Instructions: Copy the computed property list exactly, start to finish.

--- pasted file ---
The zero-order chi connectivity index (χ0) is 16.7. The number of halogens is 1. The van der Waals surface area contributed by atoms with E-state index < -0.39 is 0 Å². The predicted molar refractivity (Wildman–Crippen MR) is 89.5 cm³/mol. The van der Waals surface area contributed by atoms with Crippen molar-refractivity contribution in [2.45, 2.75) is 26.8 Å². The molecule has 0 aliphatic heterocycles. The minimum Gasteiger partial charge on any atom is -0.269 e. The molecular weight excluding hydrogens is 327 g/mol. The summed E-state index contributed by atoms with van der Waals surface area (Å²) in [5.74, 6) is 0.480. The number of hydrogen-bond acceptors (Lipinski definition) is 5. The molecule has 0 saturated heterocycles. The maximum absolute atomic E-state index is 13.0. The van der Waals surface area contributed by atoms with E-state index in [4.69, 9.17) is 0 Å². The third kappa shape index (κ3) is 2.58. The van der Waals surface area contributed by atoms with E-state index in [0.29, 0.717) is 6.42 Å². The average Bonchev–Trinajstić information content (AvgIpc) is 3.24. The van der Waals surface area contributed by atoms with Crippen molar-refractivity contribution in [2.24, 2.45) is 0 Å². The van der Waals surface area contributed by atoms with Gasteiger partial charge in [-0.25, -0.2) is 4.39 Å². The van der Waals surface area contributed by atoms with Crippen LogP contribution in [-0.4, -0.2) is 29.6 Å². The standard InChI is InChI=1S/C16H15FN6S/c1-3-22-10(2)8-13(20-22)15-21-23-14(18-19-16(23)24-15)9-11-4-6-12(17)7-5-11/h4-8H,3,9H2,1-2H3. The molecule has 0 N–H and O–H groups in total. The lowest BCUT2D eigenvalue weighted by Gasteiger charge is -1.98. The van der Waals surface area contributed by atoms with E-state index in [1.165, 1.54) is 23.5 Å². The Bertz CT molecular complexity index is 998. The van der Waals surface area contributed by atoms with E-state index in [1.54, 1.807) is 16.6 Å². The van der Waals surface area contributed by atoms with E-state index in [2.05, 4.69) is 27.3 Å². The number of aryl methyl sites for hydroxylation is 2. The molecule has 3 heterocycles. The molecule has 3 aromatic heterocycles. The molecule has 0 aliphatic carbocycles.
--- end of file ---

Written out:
The zero-order chi connectivity index (χ0) is 16.7. The number of halogens is 1. The van der Waals surface area contributed by atoms with E-state index < -0.39 is 0 Å². The predicted molar refractivity (Wildman–Crippen MR) is 89.5 cm³/mol. The van der Waals surface area contributed by atoms with Crippen molar-refractivity contribution in [2.45, 2.75) is 26.8 Å². The molecule has 0 aliphatic heterocycles. The minimum Gasteiger partial charge on any atom is -0.269 e. The molecular weight excluding hydrogens is 327 g/mol. The summed E-state index contributed by atoms with van der Waals surface area (Å²) in [5.74, 6) is 0.480. The number of hydrogen-bond acceptors (Lipinski definition) is 5. The molecule has 0 saturated heterocycles. The maximum absolute atomic E-state index is 13.0. The van der Waals surface area contributed by atoms with E-state index in [4.69, 9.17) is 0 Å². The third kappa shape index (κ3) is 2.58. The van der Waals surface area contributed by atoms with E-state index in [0.29, 0.717) is 6.42 Å². The average Bonchev–Trinajstić information content (AvgIpc) is 3.24. The van der Waals surface area contributed by atoms with Crippen molar-refractivity contribution in [2.24, 2.45) is 0 Å². The van der Waals surface area contributed by atoms with Gasteiger partial charge in [-0.25, -0.2) is 4.39 Å². The van der Waals surface area contributed by atoms with Crippen LogP contribution in [-0.4, -0.2) is 29.6 Å². The standard InChI is InChI=1S/C16H15FN6S/c1-3-22-10(2)8-13(20-22)15-21-23-14(18-19-16(23)24-15)9-11-4-6-12(17)7-5-11/h4-8H,3,9H2,1-2H3. The molecule has 0 N–H and O–H groups in total. The lowest BCUT2D eigenvalue weighted by Gasteiger charge is -1.98. The van der Waals surface area contributed by atoms with E-state index in [1.165, 1.54) is 23.5 Å². The Bertz CT molecular complexity index is 998. The van der Waals surface area contributed by atoms with E-state index in [1.54, 1.807) is 16.6 Å². The van der Waals surface area contributed by atoms with E-state index in [2.05, 4.69) is 27.3 Å². The number of aryl methyl sites for hydroxylation is 2. The molecule has 3 heterocycles. The molecule has 3 aromatic heterocycles. The molecule has 0 aliphatic carbocycles.